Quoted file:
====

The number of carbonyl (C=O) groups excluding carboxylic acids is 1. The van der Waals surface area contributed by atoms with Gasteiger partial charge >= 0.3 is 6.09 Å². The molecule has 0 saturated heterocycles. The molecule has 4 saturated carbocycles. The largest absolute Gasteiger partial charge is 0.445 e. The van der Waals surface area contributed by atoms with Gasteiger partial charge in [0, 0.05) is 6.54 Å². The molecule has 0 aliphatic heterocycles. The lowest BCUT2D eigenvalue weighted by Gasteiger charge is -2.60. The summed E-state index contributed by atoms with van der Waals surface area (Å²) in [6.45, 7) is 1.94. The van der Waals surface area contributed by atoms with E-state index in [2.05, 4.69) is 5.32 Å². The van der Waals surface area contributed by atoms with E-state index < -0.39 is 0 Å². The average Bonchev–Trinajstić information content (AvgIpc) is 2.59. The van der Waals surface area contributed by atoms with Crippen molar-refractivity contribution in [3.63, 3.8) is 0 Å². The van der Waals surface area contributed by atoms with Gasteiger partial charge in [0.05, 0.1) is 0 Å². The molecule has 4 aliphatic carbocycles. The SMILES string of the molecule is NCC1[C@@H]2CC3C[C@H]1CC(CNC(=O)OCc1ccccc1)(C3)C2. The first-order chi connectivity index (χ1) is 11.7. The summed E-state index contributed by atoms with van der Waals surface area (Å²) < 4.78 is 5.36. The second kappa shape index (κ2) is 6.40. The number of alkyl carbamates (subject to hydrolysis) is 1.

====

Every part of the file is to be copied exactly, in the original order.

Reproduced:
The number of carbonyl (C=O) groups excluding carboxylic acids is 1. The van der Waals surface area contributed by atoms with Gasteiger partial charge >= 0.3 is 6.09 Å². The molecule has 0 saturated heterocycles. The molecule has 4 saturated carbocycles. The largest absolute Gasteiger partial charge is 0.445 e. The van der Waals surface area contributed by atoms with Gasteiger partial charge in [0, 0.05) is 6.54 Å². The molecule has 0 aliphatic heterocycles. The lowest BCUT2D eigenvalue weighted by Gasteiger charge is -2.60. The summed E-state index contributed by atoms with van der Waals surface area (Å²) in [6.45, 7) is 1.94. The van der Waals surface area contributed by atoms with E-state index in [2.05, 4.69) is 5.32 Å². The van der Waals surface area contributed by atoms with E-state index < -0.39 is 0 Å². The average Bonchev–Trinajstić information content (AvgIpc) is 2.59. The van der Waals surface area contributed by atoms with Crippen molar-refractivity contribution in [3.63, 3.8) is 0 Å². The van der Waals surface area contributed by atoms with Gasteiger partial charge in [0.05, 0.1) is 0 Å². The molecule has 4 aliphatic carbocycles. The SMILES string of the molecule is NCC1[C@@H]2CC3C[C@H]1CC(CNC(=O)OCc1ccccc1)(C3)C2. The first-order chi connectivity index (χ1) is 11.7. The summed E-state index contributed by atoms with van der Waals surface area (Å²) < 4.78 is 5.36. The second kappa shape index (κ2) is 6.40. The number of alkyl carbamates (subject to hydrolysis) is 1.